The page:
This exhibition positions Ruth Duckworth as an innovative Chicago sculptor, deeply engaged in the natural world and responding to artistic developments in the U.S. in the 1960s and 70s.
This exhibition examines the practice of poetry as a form of communication, linguistic innovation, political performance, and embodied presence—considering how poetry can be a lens for understanding humanity.
This small, focused exhibition celebrates the work of Ted Stamm (1944–1984), an artist whose gregarious practice expanded abstract painting into his everyday life.
Calling on the Past invites visitors to experience the Smart Museum’s collection anew, through a sensory exploration of color, texture, and form.
not all realisms addresses photography in the context of Africa’s long 1960s—amid resistance, revolution, new nationalist and transnational movements, and the stuff of daily life therein.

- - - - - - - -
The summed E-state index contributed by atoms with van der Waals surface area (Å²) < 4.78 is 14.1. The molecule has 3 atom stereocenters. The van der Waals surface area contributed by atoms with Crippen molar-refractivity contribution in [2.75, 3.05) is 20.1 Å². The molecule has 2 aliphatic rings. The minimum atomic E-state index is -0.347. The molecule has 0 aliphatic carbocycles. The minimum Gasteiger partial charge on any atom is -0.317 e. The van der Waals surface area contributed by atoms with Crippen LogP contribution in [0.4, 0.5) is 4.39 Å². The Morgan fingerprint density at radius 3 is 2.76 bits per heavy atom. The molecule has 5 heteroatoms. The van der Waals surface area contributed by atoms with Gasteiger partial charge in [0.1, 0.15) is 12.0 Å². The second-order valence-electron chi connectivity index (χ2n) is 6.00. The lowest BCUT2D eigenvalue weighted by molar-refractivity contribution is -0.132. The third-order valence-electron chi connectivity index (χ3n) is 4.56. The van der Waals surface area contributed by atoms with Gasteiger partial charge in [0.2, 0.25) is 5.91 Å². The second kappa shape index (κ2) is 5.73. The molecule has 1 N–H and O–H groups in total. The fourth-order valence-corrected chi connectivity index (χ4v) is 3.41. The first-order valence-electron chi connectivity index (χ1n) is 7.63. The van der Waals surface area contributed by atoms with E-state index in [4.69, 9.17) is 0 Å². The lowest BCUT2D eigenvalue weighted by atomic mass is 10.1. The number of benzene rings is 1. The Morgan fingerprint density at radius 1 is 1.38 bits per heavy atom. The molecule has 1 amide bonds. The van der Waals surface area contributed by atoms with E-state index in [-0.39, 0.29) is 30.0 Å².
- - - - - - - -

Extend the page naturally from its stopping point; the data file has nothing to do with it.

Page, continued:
The Metropol Drama proposes another way of looking at our aesthetic, economic, and emotional history—an amalgam we call “cosmopolitanism.”
This exhibition traces “the monochrome” as a fundamental if surprisingly expansive artistic practice.
Organized by the Feitler Center for Academic Inquiry, this presentation features clusters of artworks that were selected for individual courses across disciplines at the University of Chicago—ranging from “Art and Feminism” to “Seeing Through Drawing.”
How has the environment shaped artistic practice, and how can artistic form teach us to understand our local and planetary environment in new ways? Organized by the Feitler Center for Academic Inquiry, this exhibition speaks to a generative conversation between art and the environment across multiple scales of time and space.
Featuring more than 85 paintings and works on paper, This House Is Mine centers Bob Thompson’s brief but prolific transatlantic career within expansive art historical narratives and ongoing dialogues about the politics of representation, charting his enduring influence.